New software, based on open source code bases and modern user interfaces, has opened the door to geospatial for a much broader set of users than ever before. This massive new user community brings new demands for solving business challenges with geospatial data.
Rather than a niche market with a small number of highly trained users addressing geo-centric challenges, we now have a mass-market using geo data and tools to tackle everyday business challenges. Our customers and partners are some of the most progressive organizations in the world when it comes to turning location data into business outcomes.
We are entering a Fourth Industrial Revolution where data is the new global currency, and location data is the gold standard. Location is ‘the’ foundation of the 4IR. Removing the “fourth wall” of space frees up a 10x growth in innovation, commerce, transit, and government. This has already started happening — legacy, desktop-based GIS tools are giving way to on-demand access to spatial insights training an entire new generation of users, including business analysts, developers, and data scientists. At the same time, the mapping software itself is undergoing a transformation with more real-time updating capabilities, 3D basemap renderings, and predictive model simulations to name a few examples.
In the next few years, geospatial analysis will go from being the secret sauce for the innovators, to being adopted by people, cities, and companies across the world
Instead of restricting geospatial insights to a set of trained power-users, the integration of geospatial and 4IR will accelerate the innovations that will improve the quality of living conditions and infrastructure in developing nations around the world. Similar to the Internet, but with space as the primary axis, there are no physical barriers keeping geospatial from reaching all ends of the earth. And by democratizing access (vs restricting to a set of trained power-users), technologies will gain adoption quickly. This will speed up innovation and quality of life and infrastructure in the underdeveloped nations. I believe in the next few years, geospatial analysis will cross the chasm — it will go from being the secret sauce behind the scenes for the innovators, and quickly being broadly adopted by people, cities, and companies. It will be a seamless part of everyday life, business, transit, and more.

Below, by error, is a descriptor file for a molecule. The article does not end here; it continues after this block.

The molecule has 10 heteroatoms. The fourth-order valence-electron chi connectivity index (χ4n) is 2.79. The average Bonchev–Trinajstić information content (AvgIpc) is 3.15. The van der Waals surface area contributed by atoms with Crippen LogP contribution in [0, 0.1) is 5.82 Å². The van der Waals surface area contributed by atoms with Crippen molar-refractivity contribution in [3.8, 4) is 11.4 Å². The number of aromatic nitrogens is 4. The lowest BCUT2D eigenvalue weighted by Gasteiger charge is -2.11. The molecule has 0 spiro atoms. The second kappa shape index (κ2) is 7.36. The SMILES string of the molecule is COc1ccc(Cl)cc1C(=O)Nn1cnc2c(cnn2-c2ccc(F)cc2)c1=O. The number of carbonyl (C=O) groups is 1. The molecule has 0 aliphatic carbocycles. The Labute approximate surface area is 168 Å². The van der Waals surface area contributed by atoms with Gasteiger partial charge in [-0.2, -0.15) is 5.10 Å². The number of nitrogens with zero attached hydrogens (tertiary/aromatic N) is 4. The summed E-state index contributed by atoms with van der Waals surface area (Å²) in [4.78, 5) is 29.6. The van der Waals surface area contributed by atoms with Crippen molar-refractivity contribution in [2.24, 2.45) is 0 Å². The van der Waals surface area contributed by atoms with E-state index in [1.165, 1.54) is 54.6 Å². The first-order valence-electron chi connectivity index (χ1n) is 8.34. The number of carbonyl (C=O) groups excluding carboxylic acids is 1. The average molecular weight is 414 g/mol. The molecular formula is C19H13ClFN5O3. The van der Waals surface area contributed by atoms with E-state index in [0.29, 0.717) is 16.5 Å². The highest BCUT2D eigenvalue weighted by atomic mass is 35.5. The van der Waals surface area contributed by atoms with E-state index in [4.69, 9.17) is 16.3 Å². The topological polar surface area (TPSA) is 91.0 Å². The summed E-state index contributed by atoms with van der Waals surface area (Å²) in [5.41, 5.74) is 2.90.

We at CARTO are excited to be part of the modern ecosystem of geospatial technologies. Ease of use is paramount to us, and our strategy is to design products for multiple, different, specific users. This includes data scientists, data analysts, product managers, GIS experts and more. For each of them, the usage paradigm, analysis types and questions being answered are radically different; as are the expectations for usability. By building products for these users, versus marketing one product to all of them, we can quickly gain market share.
We are open to new partnerships and collaboration; and we urge the society to join us in thinking about how to use this innovation for good. Our customers and partners are some of the most progressive organizations in the world when it comes to turning location data into business outcomes. We embrace the open-source movement as part of our product development strategy. This allows us to rapidly iterate and incorporate trends into our tools because we can partner with other individuals and companies that are all working to create the modern ecosystem of geospatial technologies.